Stories of Redemption in Unexpected Places

Stacks of ancient pottery

When everything feels lost and time has passed you by, there is still room for redemption.

Value is found in the most surprising of places.

Opportunities for redemption present themselves in extraordinary ways more often than you may recognize. Whether we are receiving redemption ourselves, or if we are participating in giving it to others, our hearts and our minds must remain open to see them and receive them.

Have you ever found yourself pausing and observing an event, or a picture, or a video, and not knowing why you are being pulled to that? A clue that you are observing a metaphor containing a lesson is that you might start experiencing surprising emotions of grief or rejoicing.

When this happens, learn to notice and allow your mind to recall when the last time was that you felt or experienced something similar. These triggered emotions are pulled from implicit memories and can be pleasant or unpleasant. Implicit memories will influence decisions, and judgments, and may linger for hours, or even days afterward.

These emotions can be triggered unexpectedly, and are usually unquestioned. They may even become habitual behaviors that are most often not beneficial for relationships or peace of mind. They can be emotions of anger, or as I mentioned above, grief. They can even be joyful emotions or ones of celebration that arise surprisingly out of nowhere. (Those are my favorite) When I feel those positive emotions, it is easy to move into worship or praise and prayer.

However, the heavy emotions that burden us trigger our behaviors into knee-jerk reactions of anger such as we might experience driving in traffic, or with a stranger while making a transaction in a store while we are in a hurry.

Each time we react in an inappropriate way, (especially when we are called to minister and serve others) we become burdened by those small moments that over time, weigh in on us and clutter our minds and hearts.

Those burdens manifest as disease, depression, anger, or addictive behaviors in an effort to relieve internal pressure and condemnation. Along with the negatives, events that happen in our lives, such as a death of a loved one, a divorce, or loss of income weigh heavily on us as we recover or attempt to recover from them.

Boxes of clutter wait to be sorted

Notice these patterns in your life or when you feel weighed down with undefined burdens, depression, or hopelessness.

As you reflect on these emotions and define what you think they are, think of them as boxes of opinions and experiences that were stored out of sight.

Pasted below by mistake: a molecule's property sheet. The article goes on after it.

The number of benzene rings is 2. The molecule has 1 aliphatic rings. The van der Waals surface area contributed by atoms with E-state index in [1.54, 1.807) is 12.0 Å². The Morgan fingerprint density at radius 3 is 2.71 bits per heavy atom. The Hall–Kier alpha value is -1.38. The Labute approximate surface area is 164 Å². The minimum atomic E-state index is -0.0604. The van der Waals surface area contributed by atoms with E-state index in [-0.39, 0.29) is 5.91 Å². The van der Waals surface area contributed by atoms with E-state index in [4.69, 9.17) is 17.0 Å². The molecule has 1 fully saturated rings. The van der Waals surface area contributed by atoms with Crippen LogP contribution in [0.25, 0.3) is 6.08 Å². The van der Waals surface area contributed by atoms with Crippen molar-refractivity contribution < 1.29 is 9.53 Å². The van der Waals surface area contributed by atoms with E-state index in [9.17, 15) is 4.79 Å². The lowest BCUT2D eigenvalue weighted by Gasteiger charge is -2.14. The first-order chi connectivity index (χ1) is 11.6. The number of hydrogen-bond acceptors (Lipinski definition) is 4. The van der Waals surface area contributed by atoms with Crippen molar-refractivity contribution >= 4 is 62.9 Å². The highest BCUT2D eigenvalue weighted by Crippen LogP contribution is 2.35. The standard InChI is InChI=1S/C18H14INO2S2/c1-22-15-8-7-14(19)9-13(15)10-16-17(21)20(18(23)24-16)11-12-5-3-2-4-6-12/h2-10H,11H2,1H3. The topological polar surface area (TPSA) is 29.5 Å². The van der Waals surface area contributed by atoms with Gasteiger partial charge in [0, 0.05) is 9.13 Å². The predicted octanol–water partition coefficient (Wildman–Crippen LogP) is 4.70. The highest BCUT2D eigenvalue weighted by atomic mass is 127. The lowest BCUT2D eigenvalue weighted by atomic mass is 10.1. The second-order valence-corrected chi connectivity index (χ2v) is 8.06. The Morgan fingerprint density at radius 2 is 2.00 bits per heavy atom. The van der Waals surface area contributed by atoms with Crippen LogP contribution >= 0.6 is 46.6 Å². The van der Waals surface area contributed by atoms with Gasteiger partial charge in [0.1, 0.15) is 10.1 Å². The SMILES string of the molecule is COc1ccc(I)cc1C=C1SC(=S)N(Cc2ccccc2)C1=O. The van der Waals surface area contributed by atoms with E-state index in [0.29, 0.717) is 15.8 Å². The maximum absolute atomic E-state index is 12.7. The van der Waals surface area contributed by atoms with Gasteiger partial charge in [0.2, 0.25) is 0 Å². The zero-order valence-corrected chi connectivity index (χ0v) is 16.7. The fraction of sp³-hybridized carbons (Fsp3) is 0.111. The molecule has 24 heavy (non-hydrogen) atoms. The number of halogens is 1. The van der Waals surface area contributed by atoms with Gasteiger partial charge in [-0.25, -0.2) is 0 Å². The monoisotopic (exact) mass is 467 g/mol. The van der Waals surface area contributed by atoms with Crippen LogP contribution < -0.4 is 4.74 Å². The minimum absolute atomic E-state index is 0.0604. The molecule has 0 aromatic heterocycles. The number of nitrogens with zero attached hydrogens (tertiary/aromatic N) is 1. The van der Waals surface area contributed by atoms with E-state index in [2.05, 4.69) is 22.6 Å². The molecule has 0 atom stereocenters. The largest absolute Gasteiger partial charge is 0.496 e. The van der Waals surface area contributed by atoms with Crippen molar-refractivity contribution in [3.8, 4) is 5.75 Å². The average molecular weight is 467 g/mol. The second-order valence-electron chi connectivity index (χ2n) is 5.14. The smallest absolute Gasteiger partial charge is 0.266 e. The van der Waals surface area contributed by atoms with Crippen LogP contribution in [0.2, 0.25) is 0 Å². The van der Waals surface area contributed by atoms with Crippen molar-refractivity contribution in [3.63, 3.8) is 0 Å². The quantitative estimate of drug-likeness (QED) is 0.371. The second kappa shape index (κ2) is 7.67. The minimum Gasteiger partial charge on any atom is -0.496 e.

Each box will need to be opened, and what is not of value or benefit will need to be released and thrown away. There will be times that even if something of value is discovered, you may need to release that as well for purposes of life and focus. 

A great exercise in sifting through these broken and cluttered places is watching the following playlist where a tender-hearted antique dealer discovers treasures in a potter’s house. 

I personally experienced massive panic which transformed into tearful gratitude and then a sense of hope, then vision. Your experience and approach may be different. 

I have no doubt you will experience a wide range of emotions.

To glean this particular metaphor well, do the following:

  • Pay attention to your thoughts, judgments, assumptions, opinions, personal resonance, and emotions while watching. 
  • Jot down the memories that rise to the surface. (Resist getting caught up in the emotions or personalizing them or judging them. You want to observe as a third party and notice where you are relating to what you are seeing or what is being said.)
  • Write down questions that come to mind. Such as:
    • Why is this upsetting me so much?
    • Why does this excite me?
    • What am I loving the most about this?
    • How would I have approached this problem?
    • What do I need to release in my life?
    • What have I given up in my life?
    • (you get the idea)
  • Give yourself permission to watch what you are comfortable watching. 
  • Watch with the intention to learn and to receive the metaphors that will arise.

This particular playlist was a huge surprise to me and I was deeply touched by the tender way that Alex (the antique dealer) approaches everything he does. He “preaches” more sermons in his behavior and examples of approach than I have experienced in years of church attendance. 

As an added bonus, you can even watch this playlist with others to facilitate interesting discussions and reflections. 

View THE POTTER’S HOUSE playlist on Alex’s YouTube channel, “Curiosity Incorporated” on YouTube. 

Don’t miss his playlist titled “The Musicians House” after you watch The Potter’s House!


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